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What does it mean to be an entrepreneur in 2020?

When I started my business back in 2018, I never thought that one of the obstacles I’d have to overcome is a worldwide pandemic. Who would think of that, right? Yet it has challenged me more and has both strengthened me as a business owner and opened my eyes to the world we’re now in.


With the pandemic brought both sales and loss of sales. The loss of sales was because I had lost a portion of my profit due to no live events to advertise and sell my product. Last year this helped increase sales greatly and this year that wasn’t even an option. On the flip side, I was able to increase my online sales at the beginning of the lockdowns since people needed things shipped directly to their home. Because I do not have a brick and mortar location and sell primarily online, this was in my favor and I did well that quarter, maintaining steady sales throughout COVID being here.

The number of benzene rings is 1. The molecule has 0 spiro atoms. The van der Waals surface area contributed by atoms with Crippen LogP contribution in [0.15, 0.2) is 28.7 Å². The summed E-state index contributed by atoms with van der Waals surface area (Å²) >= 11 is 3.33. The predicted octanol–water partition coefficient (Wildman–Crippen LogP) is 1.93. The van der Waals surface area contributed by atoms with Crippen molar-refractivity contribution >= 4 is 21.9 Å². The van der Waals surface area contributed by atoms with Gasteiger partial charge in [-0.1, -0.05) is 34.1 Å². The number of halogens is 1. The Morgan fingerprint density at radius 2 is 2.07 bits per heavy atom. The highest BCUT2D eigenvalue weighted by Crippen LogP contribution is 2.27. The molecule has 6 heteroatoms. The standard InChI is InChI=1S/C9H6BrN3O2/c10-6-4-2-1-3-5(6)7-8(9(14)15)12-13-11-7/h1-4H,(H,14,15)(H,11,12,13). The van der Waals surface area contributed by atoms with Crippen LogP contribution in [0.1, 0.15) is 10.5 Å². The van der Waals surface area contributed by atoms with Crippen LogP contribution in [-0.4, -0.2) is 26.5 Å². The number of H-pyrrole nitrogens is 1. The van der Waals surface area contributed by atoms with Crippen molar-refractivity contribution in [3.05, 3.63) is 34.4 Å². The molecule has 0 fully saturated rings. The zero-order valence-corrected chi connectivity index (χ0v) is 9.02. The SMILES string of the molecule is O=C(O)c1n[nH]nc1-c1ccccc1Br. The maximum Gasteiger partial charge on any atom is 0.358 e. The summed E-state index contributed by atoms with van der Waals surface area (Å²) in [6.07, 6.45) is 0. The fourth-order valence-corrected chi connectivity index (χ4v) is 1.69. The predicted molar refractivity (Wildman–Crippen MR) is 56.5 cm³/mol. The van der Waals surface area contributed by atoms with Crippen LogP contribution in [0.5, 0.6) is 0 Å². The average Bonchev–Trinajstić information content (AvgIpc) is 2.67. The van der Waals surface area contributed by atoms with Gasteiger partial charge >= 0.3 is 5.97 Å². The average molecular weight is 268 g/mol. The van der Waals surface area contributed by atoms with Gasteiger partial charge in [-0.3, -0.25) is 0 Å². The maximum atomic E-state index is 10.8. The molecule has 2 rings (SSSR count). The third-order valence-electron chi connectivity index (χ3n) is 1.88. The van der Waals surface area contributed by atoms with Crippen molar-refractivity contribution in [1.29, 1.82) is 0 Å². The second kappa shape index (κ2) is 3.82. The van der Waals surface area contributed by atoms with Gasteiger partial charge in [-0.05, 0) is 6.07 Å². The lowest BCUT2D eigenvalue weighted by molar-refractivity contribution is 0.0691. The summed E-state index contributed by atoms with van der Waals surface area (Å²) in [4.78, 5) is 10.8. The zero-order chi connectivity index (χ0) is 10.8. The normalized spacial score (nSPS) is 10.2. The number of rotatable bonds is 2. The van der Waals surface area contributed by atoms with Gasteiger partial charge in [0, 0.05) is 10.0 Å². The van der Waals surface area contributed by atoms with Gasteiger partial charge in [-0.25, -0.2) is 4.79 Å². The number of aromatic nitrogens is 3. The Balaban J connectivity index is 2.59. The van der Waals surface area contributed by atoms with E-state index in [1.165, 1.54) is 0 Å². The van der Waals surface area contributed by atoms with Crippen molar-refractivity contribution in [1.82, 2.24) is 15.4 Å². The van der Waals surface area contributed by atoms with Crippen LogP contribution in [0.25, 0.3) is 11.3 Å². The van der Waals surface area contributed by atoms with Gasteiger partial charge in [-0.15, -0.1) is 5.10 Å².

Not everyone has my story though. Every day businesses are closing their doors because of this pandemic, and we are not near over. The big dogs like Amazon and Walmart aren’t waiting for that paycheck to eat or pay bills, but the small business is. The local economy thrives on everyday people like you and me shopping local and I can say first-hand the relief, joy, appreciation, and gratitude there is behind every single sale. Your $2.00 means the world to the cafe, trust me. That shirt you bought at the consignment shop is making someone dance because they’re that much closer to making rent.


Please, shop small and shop local as much as possible. Think out of the box, ask businesses how you can help them. If you’re in a financial hardship yourself, then simply spread the word and advertise for them. You can do so much without spending a dime. Lets come together to keep the heartbeat of our local economy alive.


- Jessica Salani

Founder at BodyFuel Cafe MA



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